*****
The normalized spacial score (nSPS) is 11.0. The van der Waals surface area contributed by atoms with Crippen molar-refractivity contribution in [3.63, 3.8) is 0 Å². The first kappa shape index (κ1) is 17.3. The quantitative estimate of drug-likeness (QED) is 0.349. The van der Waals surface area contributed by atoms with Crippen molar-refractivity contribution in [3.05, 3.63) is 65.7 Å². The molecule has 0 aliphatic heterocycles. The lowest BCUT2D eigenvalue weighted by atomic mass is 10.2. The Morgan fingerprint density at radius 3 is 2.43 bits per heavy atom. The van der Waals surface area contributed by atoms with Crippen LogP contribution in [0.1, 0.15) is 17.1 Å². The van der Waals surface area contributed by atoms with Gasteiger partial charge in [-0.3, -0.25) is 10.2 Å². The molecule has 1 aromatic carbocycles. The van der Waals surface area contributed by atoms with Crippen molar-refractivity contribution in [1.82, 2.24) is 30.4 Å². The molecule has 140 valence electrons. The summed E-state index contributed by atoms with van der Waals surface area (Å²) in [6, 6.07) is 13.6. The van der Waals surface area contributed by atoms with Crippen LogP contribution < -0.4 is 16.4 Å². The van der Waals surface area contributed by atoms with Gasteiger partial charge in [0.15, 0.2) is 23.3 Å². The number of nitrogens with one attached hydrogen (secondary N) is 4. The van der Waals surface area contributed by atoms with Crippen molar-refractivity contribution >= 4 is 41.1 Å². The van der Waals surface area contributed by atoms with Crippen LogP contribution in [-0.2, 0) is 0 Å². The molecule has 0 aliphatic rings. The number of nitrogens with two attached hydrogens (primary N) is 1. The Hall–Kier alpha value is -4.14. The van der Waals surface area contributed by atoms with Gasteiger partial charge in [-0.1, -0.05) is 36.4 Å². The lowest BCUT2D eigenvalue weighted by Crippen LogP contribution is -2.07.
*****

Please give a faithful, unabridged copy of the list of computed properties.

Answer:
The normalized spacial score (nSPS) is 11.0. The van der Waals surface area contributed by atoms with Crippen molar-refractivity contribution in [3.63, 3.8) is 0 Å². The first kappa shape index (κ1) is 17.3. The quantitative estimate of drug-likeness (QED) is 0.349. The van der Waals surface area contributed by atoms with Crippen molar-refractivity contribution in [3.05, 3.63) is 65.7 Å². The molecule has 0 aliphatic heterocycles. The lowest BCUT2D eigenvalue weighted by atomic mass is 10.2. The Morgan fingerprint density at radius 3 is 2.43 bits per heavy atom. The van der Waals surface area contributed by atoms with Crippen LogP contribution in [0.1, 0.15) is 17.1 Å². The van der Waals surface area contributed by atoms with Gasteiger partial charge in [-0.3, -0.25) is 10.2 Å². The molecule has 1 aromatic carbocycles. The van der Waals surface area contributed by atoms with Crippen molar-refractivity contribution in [1.82, 2.24) is 30.4 Å². The molecule has 140 valence electrons. The summed E-state index contributed by atoms with van der Waals surface area (Å²) in [6, 6.07) is 13.6. The van der Waals surface area contributed by atoms with Crippen LogP contribution < -0.4 is 16.4 Å². The van der Waals surface area contributed by atoms with Gasteiger partial charge in [0.15, 0.2) is 23.3 Å². The number of nitrogens with one attached hydrogen (secondary N) is 4. The van der Waals surface area contributed by atoms with Crippen molar-refractivity contribution >= 4 is 41.1 Å². The van der Waals surface area contributed by atoms with Crippen LogP contribution in [-0.2, 0) is 0 Å². The molecule has 0 aliphatic rings. The number of nitrogens with two attached hydrogens (primary N) is 1. The Hall–Kier alpha value is -4.14. The van der Waals surface area contributed by atoms with Gasteiger partial charge in [-0.1, -0.05) is 36.4 Å². The lowest BCUT2D eigenvalue weighted by Crippen LogP contribution is -2.07.